CORONAVIRUS VACCINES

FDA recommends covid-19 vaccine booster shots for the over 65s

The FDA’s Vaccines and Related Biological Products Advisory Committee has widened the requirements for a third dose of the Pfizer shot to include those "at high risk."

0
FDA recommends covid-19 vaccine booster shots for the over 65s
DADO RUVIC REUTERS

An advisory committee of the Food and Drug Administration has recommended the use of a third ‘booster’ shot of the Pfizer vaccine for people aged 65 and older, but rejected calls for the supplementary shot to be made available to the general public.

The White House is known to be eager to approve a third wave of covid-19 vaccinations ahead of the winter months and in light of the more contagious Delta variant. However the panel voted 16-2 against allowing booster shots for everyone aged 16 and older. The over 65s could soon join the roughly three million immunocompromised Americans who have the option of a third covid-19 shot.

Dr Ofer Levy, a vaccine and infectious disease specialist, told CNBC: “It’s likely beneficial, in my opinion, for the elderly, and may eventually be indicated for the general population. I just don’t think we’re there yet in terms of the data.”

What does this mean for the vaccination effort?

The decision by the FDA’s Vaccines and Related Biological Products Advisory Committee is non-binding but the Biden administration is unlikely to disregard their advice entirely. The White House had hoped to begin offering universal booster shots from the end of next week.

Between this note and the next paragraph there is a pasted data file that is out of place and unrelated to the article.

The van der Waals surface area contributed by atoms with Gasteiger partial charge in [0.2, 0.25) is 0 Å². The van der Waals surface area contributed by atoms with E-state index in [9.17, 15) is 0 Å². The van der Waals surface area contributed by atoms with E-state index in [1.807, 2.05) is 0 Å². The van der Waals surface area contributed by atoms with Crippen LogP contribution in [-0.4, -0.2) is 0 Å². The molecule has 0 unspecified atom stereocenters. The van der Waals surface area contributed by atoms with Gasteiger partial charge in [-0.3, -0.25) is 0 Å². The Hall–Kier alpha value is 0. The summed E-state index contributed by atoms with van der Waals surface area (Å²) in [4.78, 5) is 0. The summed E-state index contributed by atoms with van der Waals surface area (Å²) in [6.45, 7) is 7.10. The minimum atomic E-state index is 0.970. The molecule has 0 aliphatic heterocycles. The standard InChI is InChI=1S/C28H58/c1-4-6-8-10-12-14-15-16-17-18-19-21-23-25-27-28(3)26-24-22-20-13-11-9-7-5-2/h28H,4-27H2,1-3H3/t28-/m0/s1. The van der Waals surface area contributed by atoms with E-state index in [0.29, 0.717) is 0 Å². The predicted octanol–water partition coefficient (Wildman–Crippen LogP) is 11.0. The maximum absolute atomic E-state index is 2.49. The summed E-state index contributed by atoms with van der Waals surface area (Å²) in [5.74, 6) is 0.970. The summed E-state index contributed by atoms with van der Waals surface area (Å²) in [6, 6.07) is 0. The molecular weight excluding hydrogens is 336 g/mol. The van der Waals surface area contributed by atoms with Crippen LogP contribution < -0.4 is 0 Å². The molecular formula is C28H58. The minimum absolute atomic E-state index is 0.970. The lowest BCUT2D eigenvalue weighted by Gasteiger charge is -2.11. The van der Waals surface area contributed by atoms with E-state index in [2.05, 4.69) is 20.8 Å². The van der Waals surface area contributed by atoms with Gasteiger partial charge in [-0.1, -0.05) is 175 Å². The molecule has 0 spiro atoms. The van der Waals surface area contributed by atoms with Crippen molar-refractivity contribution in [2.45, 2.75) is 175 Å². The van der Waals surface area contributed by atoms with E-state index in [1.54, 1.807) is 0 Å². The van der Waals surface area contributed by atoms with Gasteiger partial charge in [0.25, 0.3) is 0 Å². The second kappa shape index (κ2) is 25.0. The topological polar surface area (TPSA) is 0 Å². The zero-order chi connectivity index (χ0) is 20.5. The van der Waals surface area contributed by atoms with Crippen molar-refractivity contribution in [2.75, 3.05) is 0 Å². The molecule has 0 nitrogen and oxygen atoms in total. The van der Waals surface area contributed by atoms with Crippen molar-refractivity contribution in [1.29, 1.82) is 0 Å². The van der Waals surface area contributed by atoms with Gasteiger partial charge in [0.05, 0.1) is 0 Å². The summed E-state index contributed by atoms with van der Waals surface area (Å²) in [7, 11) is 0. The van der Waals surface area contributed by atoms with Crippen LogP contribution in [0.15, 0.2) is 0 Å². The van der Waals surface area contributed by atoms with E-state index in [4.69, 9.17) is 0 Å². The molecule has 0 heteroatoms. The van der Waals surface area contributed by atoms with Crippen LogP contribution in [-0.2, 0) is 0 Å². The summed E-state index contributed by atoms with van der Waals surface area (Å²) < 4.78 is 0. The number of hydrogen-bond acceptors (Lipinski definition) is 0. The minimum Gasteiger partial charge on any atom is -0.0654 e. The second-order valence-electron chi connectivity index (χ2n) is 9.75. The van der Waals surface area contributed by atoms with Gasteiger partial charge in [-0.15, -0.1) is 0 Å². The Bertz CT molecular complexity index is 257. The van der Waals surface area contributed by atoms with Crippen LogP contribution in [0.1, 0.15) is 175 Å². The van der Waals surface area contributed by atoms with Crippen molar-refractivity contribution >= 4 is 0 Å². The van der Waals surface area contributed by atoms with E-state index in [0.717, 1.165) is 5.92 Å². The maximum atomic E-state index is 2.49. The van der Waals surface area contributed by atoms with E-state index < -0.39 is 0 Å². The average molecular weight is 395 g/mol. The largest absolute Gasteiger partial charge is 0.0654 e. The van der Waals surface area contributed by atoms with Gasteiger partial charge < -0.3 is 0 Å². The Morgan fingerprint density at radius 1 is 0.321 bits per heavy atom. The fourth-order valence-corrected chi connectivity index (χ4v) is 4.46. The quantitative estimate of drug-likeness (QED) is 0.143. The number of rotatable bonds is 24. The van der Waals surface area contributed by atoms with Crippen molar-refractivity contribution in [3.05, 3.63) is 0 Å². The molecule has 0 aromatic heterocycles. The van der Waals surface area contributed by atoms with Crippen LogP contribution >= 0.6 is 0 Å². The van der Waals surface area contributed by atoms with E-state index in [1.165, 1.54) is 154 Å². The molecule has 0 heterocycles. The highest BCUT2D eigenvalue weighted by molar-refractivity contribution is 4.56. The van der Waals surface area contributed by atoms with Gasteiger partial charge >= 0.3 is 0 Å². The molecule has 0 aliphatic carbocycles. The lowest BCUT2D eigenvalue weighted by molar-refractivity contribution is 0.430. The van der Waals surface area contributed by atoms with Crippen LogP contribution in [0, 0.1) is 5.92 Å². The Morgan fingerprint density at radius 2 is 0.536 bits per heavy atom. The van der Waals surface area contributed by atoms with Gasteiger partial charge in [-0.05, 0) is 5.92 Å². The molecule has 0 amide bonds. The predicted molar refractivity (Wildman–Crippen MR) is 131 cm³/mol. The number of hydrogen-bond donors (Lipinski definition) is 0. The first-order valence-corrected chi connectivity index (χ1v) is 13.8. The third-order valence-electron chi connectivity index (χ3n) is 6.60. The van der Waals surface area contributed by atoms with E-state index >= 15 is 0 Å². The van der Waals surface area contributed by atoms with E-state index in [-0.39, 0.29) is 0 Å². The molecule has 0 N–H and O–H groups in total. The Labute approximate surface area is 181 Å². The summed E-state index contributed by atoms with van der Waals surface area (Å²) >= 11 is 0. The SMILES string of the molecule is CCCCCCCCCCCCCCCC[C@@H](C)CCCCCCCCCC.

President Biden has come under criticism in some quarters for looking to push through a third round of covid-19 vaccinations for American, while most residents of poorer countries are yet to have been offered a first.

FDA experts were unconvinced by the data provided by Pfizer to support their application for approval, and most evidence has so far suggested that two doses will provide sufficient protection against severe disease and hospitalisation for months to come.

Could Biden decide to offer booster shots anyway?

However the panel's final verdict did leave some ambiguity and it is not impossible that the White House could push forward with an expanded booster vaccine plan. The panel agreed that booster shots could be administered for those considered “at high risk,” although that term has not be fully defined.

It could be argued that those who work in customer facing roles fit this category; or that people living in areas of high covid-19 transmission are “at high risk”. There is even the possibility that a new, more contagious variant could emerge which increases the threat posed to everyone.

However the White House decides to proceed it is clear that getting the first and second shots to more Americans will remain the priority. The New York Times reports that only around 54% of Americans are fully vaccinated, and the current vaccination rate is well below the April peak.

The national daily death rate is expected to reach close to 2,000 by the end of the week and is continuing to rise. As it stands, roughly one in every 500 Americans has died from covid-19.